Simplified Static Feed Electrolyzer for Hydrogen Refueling

Award Information
Agency:
Department of Defense
Branch
n/a
Amount:
$149,997.00
Award Year:
2012
Program:
SBIR
Phase:
Phase I
Contract:
FA8650-12-M-2210
Award Id:
n/a
Agency Tracking Number:
F112-183-0449
Solicitation Year:
2011
Solicitation Topic Code:
AF112-183
Solicitation Number:
2011.2
Small Business Information
MA, Newton, MA, 02466-1311
Hubzone Owned:
N
Minority Owned:
N
Woman Owned:
N
Duns:
157030656
Principal Investigator:
Cortney Mittelsteadt, Ph.D.
Vice President of Technology
(781) 529-0529
cmittelsteadt@ginerinc.com
Business Contact:
Anthony Vaccaro, Ph.D.
President
(781) 529-0504
avaccaro@ginerinc.com
Research Institution:
Stub




Abstract
ABSTRACT: The Air Force has a need for a robust, portable hydrogen generator for the refueling of metal hydride hydrogen fuel canisters used in portable electrical power systems. Giner Electrochemical Systems, LLC (GES) has developed a simplified, static-vapor-feed electrolyzer for energy storage and life-support oxygen generation in NASA applications. This system eliminates or greatly reduces in size much of the ancillary equipment that is used in traditional direct liquid-feed systems. These include large deionizing beds, recirculating pumps, phase separators, and driers. Reducing or eliminating these subsystems greatly reduces the size of the system while increasing robustness. This technology will be used in this Phase I program to build an electrolyzer sized for this application (9 g/h hydrogen at 500 psig). Qualification of the product hydrogen will be used to size post-electrolysis driers and/or polishers that may be necessary and a system prototype will be designed for Phase II. BENEFIT: Successful completion of the Phase I program will result in a static vapor phase electrolyzer with greatly simplified ancillary devices. These advantages are currently being sought by NASA to simplify electrolysis systems used in aerospace applications. Giner is the world"s largest supplier of laboratory electrolyzers for hydrogen generation, using traditional liquid-fed electrolysis. Utilization of this technology could greatly enhance the simplicity and reliability of these devices.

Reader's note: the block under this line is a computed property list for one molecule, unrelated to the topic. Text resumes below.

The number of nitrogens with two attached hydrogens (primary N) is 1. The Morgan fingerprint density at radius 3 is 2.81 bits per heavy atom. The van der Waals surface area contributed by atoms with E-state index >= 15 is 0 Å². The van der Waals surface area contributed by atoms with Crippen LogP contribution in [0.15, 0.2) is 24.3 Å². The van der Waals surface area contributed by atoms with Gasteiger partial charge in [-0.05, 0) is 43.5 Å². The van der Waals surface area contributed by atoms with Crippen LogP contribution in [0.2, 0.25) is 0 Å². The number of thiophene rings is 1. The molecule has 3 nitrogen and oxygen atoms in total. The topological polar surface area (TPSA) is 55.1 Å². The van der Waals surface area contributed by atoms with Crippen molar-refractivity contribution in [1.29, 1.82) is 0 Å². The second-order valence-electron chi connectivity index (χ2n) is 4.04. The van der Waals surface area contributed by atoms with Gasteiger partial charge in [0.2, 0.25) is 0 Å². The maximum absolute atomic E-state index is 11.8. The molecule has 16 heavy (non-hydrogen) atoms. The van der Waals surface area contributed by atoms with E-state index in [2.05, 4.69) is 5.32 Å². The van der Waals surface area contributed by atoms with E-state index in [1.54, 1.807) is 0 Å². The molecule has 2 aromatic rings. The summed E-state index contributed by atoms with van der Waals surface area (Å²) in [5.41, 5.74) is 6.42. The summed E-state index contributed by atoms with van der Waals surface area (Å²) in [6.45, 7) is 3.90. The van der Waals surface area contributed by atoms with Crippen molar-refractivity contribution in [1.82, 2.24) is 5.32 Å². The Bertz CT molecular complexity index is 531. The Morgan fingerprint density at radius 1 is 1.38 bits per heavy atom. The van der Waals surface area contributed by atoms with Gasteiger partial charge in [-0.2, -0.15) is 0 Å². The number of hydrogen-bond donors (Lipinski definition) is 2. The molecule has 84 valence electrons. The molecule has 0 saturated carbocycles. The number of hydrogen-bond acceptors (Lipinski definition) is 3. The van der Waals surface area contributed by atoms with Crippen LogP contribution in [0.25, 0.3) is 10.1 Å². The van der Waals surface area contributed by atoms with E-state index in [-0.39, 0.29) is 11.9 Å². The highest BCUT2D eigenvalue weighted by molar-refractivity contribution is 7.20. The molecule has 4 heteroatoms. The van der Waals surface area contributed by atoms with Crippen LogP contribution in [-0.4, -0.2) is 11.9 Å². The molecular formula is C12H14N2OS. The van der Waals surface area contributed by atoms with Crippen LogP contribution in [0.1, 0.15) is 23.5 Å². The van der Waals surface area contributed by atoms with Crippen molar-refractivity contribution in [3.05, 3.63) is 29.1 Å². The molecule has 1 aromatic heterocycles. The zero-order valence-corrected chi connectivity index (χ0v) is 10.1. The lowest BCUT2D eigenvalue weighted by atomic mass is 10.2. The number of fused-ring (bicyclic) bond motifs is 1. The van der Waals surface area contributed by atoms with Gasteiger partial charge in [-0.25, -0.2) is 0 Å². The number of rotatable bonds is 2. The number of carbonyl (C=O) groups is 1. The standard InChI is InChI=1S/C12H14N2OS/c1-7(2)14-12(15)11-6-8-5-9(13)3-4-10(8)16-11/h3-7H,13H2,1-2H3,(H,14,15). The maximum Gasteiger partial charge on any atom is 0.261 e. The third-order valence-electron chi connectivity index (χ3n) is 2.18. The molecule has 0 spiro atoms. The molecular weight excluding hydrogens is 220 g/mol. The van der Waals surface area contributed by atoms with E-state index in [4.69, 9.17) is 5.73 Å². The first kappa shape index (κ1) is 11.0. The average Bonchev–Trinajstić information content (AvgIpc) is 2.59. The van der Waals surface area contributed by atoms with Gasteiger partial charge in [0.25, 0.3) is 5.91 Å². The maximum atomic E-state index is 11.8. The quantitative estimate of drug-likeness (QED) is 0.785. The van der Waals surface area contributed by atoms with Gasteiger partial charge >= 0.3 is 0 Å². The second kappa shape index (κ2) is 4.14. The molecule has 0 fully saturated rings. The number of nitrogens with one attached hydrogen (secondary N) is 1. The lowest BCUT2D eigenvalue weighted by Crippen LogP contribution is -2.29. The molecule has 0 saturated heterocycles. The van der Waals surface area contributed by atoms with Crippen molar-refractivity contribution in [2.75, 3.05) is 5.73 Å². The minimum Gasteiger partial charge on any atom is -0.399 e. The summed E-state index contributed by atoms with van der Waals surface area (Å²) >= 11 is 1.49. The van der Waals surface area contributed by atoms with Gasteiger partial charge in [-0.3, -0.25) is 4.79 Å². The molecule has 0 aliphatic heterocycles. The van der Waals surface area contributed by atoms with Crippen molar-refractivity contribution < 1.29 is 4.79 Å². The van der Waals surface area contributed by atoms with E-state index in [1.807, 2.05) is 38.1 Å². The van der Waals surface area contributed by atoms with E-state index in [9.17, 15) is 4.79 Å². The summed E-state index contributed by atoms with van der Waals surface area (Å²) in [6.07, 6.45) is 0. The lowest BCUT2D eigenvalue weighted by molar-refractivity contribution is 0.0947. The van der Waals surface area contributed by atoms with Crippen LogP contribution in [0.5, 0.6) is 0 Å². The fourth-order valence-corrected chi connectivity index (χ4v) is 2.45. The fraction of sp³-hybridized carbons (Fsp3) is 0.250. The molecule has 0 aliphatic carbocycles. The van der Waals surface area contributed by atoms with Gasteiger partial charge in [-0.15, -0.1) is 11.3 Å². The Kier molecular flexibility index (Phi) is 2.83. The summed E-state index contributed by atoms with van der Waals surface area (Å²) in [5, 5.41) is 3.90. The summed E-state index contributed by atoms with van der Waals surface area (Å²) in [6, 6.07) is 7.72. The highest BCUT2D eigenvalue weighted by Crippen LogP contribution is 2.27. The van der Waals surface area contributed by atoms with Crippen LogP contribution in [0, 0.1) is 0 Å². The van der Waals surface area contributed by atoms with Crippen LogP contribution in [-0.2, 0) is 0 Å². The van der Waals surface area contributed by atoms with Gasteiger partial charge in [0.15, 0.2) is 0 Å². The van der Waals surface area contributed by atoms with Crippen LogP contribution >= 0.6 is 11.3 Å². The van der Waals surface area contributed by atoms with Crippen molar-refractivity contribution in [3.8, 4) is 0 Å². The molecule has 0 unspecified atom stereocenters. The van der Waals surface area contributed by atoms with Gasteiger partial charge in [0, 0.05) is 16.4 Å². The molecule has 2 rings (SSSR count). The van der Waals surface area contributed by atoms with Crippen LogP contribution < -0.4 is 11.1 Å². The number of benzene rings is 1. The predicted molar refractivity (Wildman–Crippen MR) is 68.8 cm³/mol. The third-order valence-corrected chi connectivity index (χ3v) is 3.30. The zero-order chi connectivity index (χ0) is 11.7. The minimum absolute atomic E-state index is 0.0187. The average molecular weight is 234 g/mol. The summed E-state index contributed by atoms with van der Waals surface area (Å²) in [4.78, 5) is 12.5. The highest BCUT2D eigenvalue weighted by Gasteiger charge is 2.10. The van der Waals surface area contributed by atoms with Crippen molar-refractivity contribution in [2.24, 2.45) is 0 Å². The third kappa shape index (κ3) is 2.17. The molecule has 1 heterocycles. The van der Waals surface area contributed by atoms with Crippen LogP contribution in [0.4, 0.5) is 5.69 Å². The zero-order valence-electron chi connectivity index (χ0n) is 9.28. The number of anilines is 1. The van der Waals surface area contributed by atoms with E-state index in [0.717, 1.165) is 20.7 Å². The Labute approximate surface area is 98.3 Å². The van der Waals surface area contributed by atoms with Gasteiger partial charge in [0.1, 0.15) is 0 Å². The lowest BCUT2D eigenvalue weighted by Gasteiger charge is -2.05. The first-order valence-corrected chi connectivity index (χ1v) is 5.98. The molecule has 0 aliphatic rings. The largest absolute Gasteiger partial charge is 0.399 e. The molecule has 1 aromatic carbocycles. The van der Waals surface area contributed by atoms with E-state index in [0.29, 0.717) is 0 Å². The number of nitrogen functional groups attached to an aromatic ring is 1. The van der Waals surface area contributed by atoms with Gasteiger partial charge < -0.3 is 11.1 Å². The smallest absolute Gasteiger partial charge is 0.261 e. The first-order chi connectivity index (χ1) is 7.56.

* information listed above is at the time of submission.

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